A Spatially-Resolved study of Metal and Dust Abundances in Nearby Galaxies

Interstellar dust plays an important role in the regulation of energy and formation of stars in the interstellar medium (ISM) of galaxies. Despite the fact that dust grains make up only about 1% of the mass of the ISM, they can absorb up to half of the energy emitted by stars at ultraviolet and optical wavelengths and reradiate this energy at infrared wavelengths. A majority of dust grains are a byproduct of stellar evolution, forming in the atmosphere of red giant stars or supernovae ejecta, and thus are closely linked to the production of "metals" (in astronomy lingo, this refers to elements heavier than hydrogen and helium). You will examine large nearby galaxies with optical integral field spectroscopy (IFS) from the TYPHOON survey (see Figure, left) and infrared imaging data. These data allow us to obtain spatially-resolved measurements of the metal and dust abundances (see Figure, right) within these galaxies and to characterise how they correlate with each other. These constraints are critical to improving theories of dust production and galaxy evolution.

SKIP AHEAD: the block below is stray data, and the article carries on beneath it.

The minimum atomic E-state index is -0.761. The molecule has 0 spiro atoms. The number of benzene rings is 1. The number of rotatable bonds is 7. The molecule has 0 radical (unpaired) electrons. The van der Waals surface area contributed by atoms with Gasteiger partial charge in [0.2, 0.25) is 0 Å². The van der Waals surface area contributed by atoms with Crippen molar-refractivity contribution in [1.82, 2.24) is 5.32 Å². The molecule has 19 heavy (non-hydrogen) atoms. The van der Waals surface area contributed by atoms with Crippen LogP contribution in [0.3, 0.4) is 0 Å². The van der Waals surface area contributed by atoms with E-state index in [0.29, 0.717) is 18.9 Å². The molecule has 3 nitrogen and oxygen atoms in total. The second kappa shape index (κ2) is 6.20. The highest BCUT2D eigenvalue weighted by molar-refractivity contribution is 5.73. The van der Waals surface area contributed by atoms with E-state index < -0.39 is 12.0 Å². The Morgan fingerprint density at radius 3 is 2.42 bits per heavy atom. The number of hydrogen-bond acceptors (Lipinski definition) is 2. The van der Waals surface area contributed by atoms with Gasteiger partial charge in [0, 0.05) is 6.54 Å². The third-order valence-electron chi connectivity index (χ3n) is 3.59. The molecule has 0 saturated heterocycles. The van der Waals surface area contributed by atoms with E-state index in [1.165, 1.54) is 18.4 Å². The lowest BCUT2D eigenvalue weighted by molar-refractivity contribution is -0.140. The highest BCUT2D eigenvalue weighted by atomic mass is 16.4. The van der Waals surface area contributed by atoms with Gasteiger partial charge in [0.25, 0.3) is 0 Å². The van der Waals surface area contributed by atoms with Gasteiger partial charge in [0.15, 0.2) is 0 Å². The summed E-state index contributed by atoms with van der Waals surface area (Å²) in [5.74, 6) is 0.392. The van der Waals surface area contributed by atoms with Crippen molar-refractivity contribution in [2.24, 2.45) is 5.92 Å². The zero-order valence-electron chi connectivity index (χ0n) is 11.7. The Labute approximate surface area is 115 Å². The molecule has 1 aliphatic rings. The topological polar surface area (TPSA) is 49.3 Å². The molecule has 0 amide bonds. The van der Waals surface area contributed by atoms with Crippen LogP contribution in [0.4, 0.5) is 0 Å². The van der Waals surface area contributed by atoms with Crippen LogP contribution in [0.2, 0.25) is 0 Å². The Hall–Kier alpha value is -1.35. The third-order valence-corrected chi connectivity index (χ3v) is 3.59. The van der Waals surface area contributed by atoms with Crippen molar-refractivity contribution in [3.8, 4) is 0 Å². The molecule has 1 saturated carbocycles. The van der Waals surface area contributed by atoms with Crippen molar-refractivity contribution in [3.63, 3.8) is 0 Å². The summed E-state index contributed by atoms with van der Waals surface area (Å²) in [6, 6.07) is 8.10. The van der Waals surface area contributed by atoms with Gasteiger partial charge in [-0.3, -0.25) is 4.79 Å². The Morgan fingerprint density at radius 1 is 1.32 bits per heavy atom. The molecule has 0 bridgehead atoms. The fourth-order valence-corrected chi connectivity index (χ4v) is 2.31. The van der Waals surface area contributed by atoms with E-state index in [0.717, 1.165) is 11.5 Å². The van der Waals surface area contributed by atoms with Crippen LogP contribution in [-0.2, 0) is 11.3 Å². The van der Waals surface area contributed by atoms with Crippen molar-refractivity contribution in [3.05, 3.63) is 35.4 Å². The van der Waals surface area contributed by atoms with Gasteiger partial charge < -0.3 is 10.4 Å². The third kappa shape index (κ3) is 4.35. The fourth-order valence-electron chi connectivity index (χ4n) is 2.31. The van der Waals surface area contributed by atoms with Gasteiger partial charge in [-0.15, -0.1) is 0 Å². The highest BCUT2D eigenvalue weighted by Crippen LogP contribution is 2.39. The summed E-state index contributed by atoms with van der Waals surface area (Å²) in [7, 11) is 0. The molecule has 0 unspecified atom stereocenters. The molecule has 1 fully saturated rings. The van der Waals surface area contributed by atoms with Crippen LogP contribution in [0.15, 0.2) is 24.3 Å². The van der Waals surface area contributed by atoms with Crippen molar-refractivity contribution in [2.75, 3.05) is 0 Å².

This project will provide you with expertise in the analysis of IFS and other multi-wavelength data that are highly desired skills in the field. You will also gain knowledge of new astrophysical software and improve your coding ability. For more information about this potential research topic or activity, or to discuss any related research area, please contact the supervisor.